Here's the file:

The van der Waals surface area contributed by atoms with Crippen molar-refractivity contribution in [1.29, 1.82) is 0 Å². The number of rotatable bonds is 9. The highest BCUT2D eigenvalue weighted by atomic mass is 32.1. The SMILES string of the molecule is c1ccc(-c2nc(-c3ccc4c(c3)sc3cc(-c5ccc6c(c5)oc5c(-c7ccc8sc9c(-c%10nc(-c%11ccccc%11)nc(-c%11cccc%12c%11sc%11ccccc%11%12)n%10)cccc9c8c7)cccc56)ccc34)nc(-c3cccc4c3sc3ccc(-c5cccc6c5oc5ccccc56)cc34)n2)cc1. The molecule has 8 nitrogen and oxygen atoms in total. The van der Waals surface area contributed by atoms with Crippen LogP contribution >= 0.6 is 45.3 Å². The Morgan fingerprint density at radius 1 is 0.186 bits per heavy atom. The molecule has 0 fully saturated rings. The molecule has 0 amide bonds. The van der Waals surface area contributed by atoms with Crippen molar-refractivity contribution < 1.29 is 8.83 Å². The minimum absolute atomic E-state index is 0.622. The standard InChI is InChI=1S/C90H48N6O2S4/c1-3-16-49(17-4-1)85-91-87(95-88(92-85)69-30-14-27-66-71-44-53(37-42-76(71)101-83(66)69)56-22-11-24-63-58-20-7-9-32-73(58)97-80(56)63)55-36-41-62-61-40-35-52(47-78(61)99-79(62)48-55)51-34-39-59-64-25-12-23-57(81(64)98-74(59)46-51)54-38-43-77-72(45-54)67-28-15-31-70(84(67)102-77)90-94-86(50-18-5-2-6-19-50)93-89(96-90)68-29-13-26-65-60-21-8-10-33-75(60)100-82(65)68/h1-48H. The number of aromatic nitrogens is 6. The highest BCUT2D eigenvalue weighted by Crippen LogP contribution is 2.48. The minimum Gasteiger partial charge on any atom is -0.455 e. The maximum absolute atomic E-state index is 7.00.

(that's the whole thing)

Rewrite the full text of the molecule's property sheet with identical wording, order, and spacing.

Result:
The van der Waals surface area contributed by atoms with Crippen molar-refractivity contribution in [1.29, 1.82) is 0 Å². The number of rotatable bonds is 9. The highest BCUT2D eigenvalue weighted by atomic mass is 32.1. The SMILES string of the molecule is c1ccc(-c2nc(-c3ccc4c(c3)sc3cc(-c5ccc6c(c5)oc5c(-c7ccc8sc9c(-c%10nc(-c%11ccccc%11)nc(-c%11cccc%12c%11sc%11ccccc%11%12)n%10)cccc9c8c7)cccc56)ccc34)nc(-c3cccc4c3sc3ccc(-c5cccc6c5oc5ccccc56)cc34)n2)cc1. The molecule has 8 nitrogen and oxygen atoms in total. The van der Waals surface area contributed by atoms with Crippen LogP contribution >= 0.6 is 45.3 Å². The Morgan fingerprint density at radius 1 is 0.186 bits per heavy atom. The molecule has 0 fully saturated rings. The molecule has 0 amide bonds. The van der Waals surface area contributed by atoms with Crippen molar-refractivity contribution < 1.29 is 8.83 Å². The minimum absolute atomic E-state index is 0.622. The standard InChI is InChI=1S/C90H48N6O2S4/c1-3-16-49(17-4-1)85-91-87(95-88(92-85)69-30-14-27-66-71-44-53(37-42-76(71)101-83(66)69)56-22-11-24-63-58-20-7-9-32-73(58)97-80(56)63)55-36-41-62-61-40-35-52(47-78(61)99-79(62)48-55)51-34-39-59-64-25-12-23-57(81(64)98-74(59)46-51)54-38-43-77-72(45-54)67-28-15-31-70(84(67)102-77)90-94-86(50-18-5-2-6-19-50)93-89(96-90)68-29-13-26-65-60-21-8-10-33-75(60)100-82(65)68/h1-48H. The number of aromatic nitrogens is 6. The highest BCUT2D eigenvalue weighted by Crippen LogP contribution is 2.48. The minimum Gasteiger partial charge on any atom is -0.455 e. The maximum absolute atomic E-state index is 7.00.